Write off - Beware the cut-and-shut Car…

We’ve all heard the warnings over the influx of cars into Ireland from the UK which have been previously written off. Now, there is a level at which a written-off car can be fine, as long as it is sold as such, above-board and honestly. Equally, there are those who scoff at the idea of written-off cars being a problem at all, and usually complain that people are being forced to write-off their cars by supposedly unscrupulous insurance companies. These are usually the same people who will then go on to say that there is nothing wrong with second hand or remoulded tyres…
Of course, the dangers are very real, and all part of the reason as to why it’s so important that you get a proper history check carried out on a car you’re looking at buying. And even in this day and age, it’s still possible to get landed with a dreaded ‘cut-and-shut’ car…

What is ‘cut-and-shut’?

Write off 3Cut-and-shut is a write off type that refers to the practice of taking two mechanically identical cars, one of which has been involved in a heavy frontal accident and the other in a rear-ender. Simply cut the good ends of each car off and weld them together and you’ve turned two bad cars into one good one. Nothing wrong with that, right?
Wrong. For a start, it’s almost certain that each original car will have been a write-off and a sufficiently serious write-off to have been in Category C or D, where the car can never be legally used again. So are cut and shut cars illegal? Yes. Secondly, there is no guarantee that the welding work carried out has been of a high standard. In fact, given the illegal nature of cut-and-shuts, it’s generally carried out to no standard at all, and the cars are shockingly dangerous and unsafe to drive.

Is this still prevalent?

Write off 4It sounds like something from the dark days of the seventies when cars were simpler and garages perhaps less scrupulous, but it’s not – experts estimate that there are as many as 30,000 cars in the UK which have been cut-and-shut, so your chances of coming across one are worryingly high.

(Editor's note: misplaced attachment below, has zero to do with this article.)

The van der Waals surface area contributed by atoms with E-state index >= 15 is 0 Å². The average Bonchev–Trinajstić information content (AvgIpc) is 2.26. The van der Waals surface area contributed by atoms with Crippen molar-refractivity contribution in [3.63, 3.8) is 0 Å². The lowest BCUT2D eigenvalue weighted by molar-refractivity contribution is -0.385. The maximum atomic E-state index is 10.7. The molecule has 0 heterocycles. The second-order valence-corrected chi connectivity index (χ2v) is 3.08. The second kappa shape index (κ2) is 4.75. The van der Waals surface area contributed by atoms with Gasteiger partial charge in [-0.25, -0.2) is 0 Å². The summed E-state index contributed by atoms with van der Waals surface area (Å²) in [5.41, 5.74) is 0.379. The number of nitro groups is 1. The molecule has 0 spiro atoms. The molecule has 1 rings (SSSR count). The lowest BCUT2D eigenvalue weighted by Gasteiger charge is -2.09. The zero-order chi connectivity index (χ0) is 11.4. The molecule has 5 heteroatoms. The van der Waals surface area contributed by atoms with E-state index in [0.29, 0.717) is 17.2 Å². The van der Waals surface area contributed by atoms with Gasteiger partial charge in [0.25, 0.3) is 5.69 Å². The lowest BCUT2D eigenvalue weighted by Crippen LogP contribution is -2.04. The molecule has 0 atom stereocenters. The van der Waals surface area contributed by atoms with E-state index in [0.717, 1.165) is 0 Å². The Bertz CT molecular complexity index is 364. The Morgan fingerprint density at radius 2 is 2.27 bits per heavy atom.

So, how can you avoid one? Well, obviously there’s the need to do a history check, which should at least flag up the write-off, and which should give you reason enough to walk away. Of course, a write-off can be hidden or disguised, but a history check is the best place to start.
Actually, you can start before you even get as far as the history check – just look at the advert for the car. Is the price amazingly low? Are the photos used grainy and indistinct, or even a ‘file photo’ of a similar car? Be suspicious, especially of the price; as ever, if a deal looks too good to be true, it probably is.
Next, be careful about how and where you view the car. You need to check out a car outdoors, in natural light. Viewings in multi-storey car parks are to be avoided, as are as much as is possible in the Irish climate viewing in the rain, as the water and the lack of light mean you will find it harder to sniff out the cut-and-shut.

How to identify an issue

Write off 2The place to check is usually at the point where the back end of the roof meets the glass and the rear pillar. Most cars will have a major join or panel seam here, and the skilled cut-and-shutter can use that to their advantage. Poke around inside the boot (under the carpet of course) and under the hatch of a hatchback car – you’re looking for uneven lines, poor welding jobs, changes in paint colour or shade.
Next, check the car’s VIN number against whatever paperwork you’re being shown. Do the numbers match up? Check inside the car for different seat trims at the front and rear, or different shades of colour on the door trims. A skilled cut-and-shutter will try to hide these tell-tales, but changing a car’s interior is an expensive job, so they may have taken shortcuts, hoping you won’t notice.
Finally, of course, check the seller themselves. Are they open, friendly, courteous and eager to answer questions? Or are the furtive and evasive, and constantly finding excuses for missing paperwork or history.
Cut-and-shut cars have become perhaps more rare than once they were, but like most unscrupulous motor trade practices, they haven’t gone away entirely. Make sure you don’t end up buying one and always keep an eye on a car’s history.